Fabi returned to Champ Cars in 1988 with the Quaker State March-Porsche team and steadily developed the combination. Team owner and driving force Al Holbert died that year but Fabi scored a popular breakthrough victory for the team in Mid-Ohio’s 1989 race. Fabi also finished second at Michigan and Elkhart Lake as he came fourth overall. However, that ambitious programme was disbanded at the end of 1990.

World Sportscar Champion

It was a surprise when Fabi joined Tom Walkinshaw’s Jaguar sports car team in 1991 but he ended the season as world champion. He shared a Ross Brawn-designed Jaguar XJR-14 with Martin Brundle, Derek Warwick and David Brabham at times during the year and beat Warwick to the title thanks to his greater consistency. He also finished third at Le Mans (with an XJR-12, Bob Wollek and Kenny Acheson) and won the Sugo Japanese Championship race when sharing a Suntec-entered XJR-14 with Brabham.

A disappointing title defence with Toyota and two seasons with the Hall-VDS Champ Car team followed. He did finish second at Le Mans in 1993 for Peugeot and glimpses of his old speed were evident in Forsythe’s Reynard 95I-Ford during the 1995 Champ Car World Series.

He subbed for the injured Mark Blundell for a couple of races during the 1996 Champ Car season but retired from the sport that year to return to the family business once more.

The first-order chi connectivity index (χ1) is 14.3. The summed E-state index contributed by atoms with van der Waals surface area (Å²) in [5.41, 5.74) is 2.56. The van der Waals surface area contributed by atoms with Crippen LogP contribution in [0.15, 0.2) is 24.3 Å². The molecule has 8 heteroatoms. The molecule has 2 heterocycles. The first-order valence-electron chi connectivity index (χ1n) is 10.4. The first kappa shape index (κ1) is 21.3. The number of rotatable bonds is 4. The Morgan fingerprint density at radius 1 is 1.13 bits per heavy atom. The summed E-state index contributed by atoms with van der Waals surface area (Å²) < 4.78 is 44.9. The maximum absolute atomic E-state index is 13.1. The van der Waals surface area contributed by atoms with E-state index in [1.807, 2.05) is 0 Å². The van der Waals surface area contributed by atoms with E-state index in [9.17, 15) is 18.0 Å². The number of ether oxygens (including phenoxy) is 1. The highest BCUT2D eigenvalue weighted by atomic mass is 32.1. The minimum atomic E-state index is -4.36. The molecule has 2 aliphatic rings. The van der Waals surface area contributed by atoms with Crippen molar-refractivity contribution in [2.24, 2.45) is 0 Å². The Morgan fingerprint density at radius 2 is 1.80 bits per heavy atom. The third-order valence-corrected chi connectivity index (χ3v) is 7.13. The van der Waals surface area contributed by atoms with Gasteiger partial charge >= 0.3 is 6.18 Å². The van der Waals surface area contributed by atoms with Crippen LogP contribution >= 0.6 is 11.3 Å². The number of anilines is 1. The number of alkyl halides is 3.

Championship seasons

Season Name Starts Poles Podiums Wins Position Points
1996 PPG Indycar World Series
PacWest Racing Group
2 0 0 0
0% win rate
0
1995 PPG Indycar World Series
Forsythe Racing
17 1 1 0
0% win rate
9th 83
1994 PPG Indycar World Series
Hall Racing
16 0 0 0
0% win rate
9th 79
1993 PPG Indycar World Series
Hall-VDS Racing
16 0 0 0
0% win rate
11th 64
1992 PPG Indycar World Series
Newman-Haas Racing
1 0 0 0
0% win rate
21st 8
1992 World Sportscar Championship
Toyota Team TOM's
1 0 0 0 26th 8
1991 World Sportscar Championship
Silk Cut Jaguar
7 (1) 4 6 1 1st 86
1990 CART/PPG Indycar World Series
Porsche Motorsports
16 1 1 0
0% win rate
14th 32
1989 CART/PPG Indycar World Series
Porsche Motorsports
15 2 4 1
7% win rate
4th 141
1988 CART/PPG Indycar World Series
Porsche Motorsports
15 0 0 0
0% win rate
10th 44
1987 F1 World Championship
Benetton Formula
16 0 1 0
0% win rate
9th 12
1986 F1 World Championship
Benetton Formula
16 2 0 0
0% win rate
15th 2
1985 F1 World Championship
Toleman Group Motorsport
13 1 0 0
0% win rate
0
1984 CART/PPG Indycar World Series
Forsythe Racing
7 0 1 0
0% win rate
25th 15
1984 F1 World Championship
Motor Racing Developments
12 0 1 0
0% win rate
12th 9
1983 CART/PPG Indycar World Series
Forsythe Racing
13 6 7 4
31% win rate
2nd 146
1983 World Endurance Championship
Martini Racing (Lancia)
4 1 0 0 64th 4
1982 World Endurance Championship
Martini Racing (Lancia)
8 1 4 1 4th 66
1982 F1 World Championship
Toleman Group Motorsport
7 (7) 0 0 0
0% win rate
0
1981 World Endurance Championship
Hughes de Chaunac
2 0 0 0 132nd 18
1981 SCCA Can-Am Challenge
Paul Newman Racing
4 0 4 4 0
1980 World Championship of Makes
Lancia Corse
1 0 0 0 0
1980 European F2 Championship
ICI Racing Team
12 2 5 3
25% win rate
3rd 38
1979 New Zealand International Championship 1st -
1979 European F2 Championship
March Engineering
12 0 1 0
0% win rate
10th 13
1979 BMW M1 Procar
BMW Motorsport
1 0 0 0
0% win rate
0
1979 World Championship of Makes 1 0 0 0 0
1978 European F3 Championship
Astra Racing Team
14 (1) 3 7 3
22% win rate
4th 45
1977 European F3 Championship
Teo Fabi
1 0 0 0
0% win rate
0